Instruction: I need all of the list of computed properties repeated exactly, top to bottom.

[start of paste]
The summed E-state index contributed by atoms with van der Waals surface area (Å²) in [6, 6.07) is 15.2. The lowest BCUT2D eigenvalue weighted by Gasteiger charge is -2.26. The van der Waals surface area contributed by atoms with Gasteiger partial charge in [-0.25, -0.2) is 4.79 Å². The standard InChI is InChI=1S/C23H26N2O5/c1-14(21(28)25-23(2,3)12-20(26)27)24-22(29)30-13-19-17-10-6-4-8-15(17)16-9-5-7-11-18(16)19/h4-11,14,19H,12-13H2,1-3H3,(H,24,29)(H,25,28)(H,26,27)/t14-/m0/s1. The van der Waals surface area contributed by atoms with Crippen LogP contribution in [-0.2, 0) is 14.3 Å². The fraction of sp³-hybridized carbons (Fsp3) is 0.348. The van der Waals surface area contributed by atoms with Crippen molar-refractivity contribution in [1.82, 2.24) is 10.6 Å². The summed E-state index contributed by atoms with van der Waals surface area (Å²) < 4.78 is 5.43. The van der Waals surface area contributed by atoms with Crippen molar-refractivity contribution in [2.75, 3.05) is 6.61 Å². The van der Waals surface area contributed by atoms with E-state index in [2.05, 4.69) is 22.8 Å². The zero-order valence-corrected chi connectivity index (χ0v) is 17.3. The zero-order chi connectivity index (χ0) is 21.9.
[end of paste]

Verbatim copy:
The summed E-state index contributed by atoms with van der Waals surface area (Å²) in [6, 6.07) is 15.2. The lowest BCUT2D eigenvalue weighted by Gasteiger charge is -2.26. The van der Waals surface area contributed by atoms with Gasteiger partial charge in [-0.25, -0.2) is 4.79 Å². The standard InChI is InChI=1S/C23H26N2O5/c1-14(21(28)25-23(2,3)12-20(26)27)24-22(29)30-13-19-17-10-6-4-8-15(17)16-9-5-7-11-18(16)19/h4-11,14,19H,12-13H2,1-3H3,(H,24,29)(H,25,28)(H,26,27)/t14-/m0/s1. The van der Waals surface area contributed by atoms with Crippen LogP contribution in [-0.2, 0) is 14.3 Å². The fraction of sp³-hybridized carbons (Fsp3) is 0.348. The van der Waals surface area contributed by atoms with Crippen molar-refractivity contribution in [1.82, 2.24) is 10.6 Å². The summed E-state index contributed by atoms with van der Waals surface area (Å²) < 4.78 is 5.43. The van der Waals surface area contributed by atoms with Crippen molar-refractivity contribution in [2.75, 3.05) is 6.61 Å². The van der Waals surface area contributed by atoms with E-state index in [2.05, 4.69) is 22.8 Å². The zero-order valence-corrected chi connectivity index (χ0v) is 17.3. The zero-order chi connectivity index (χ0) is 21.9.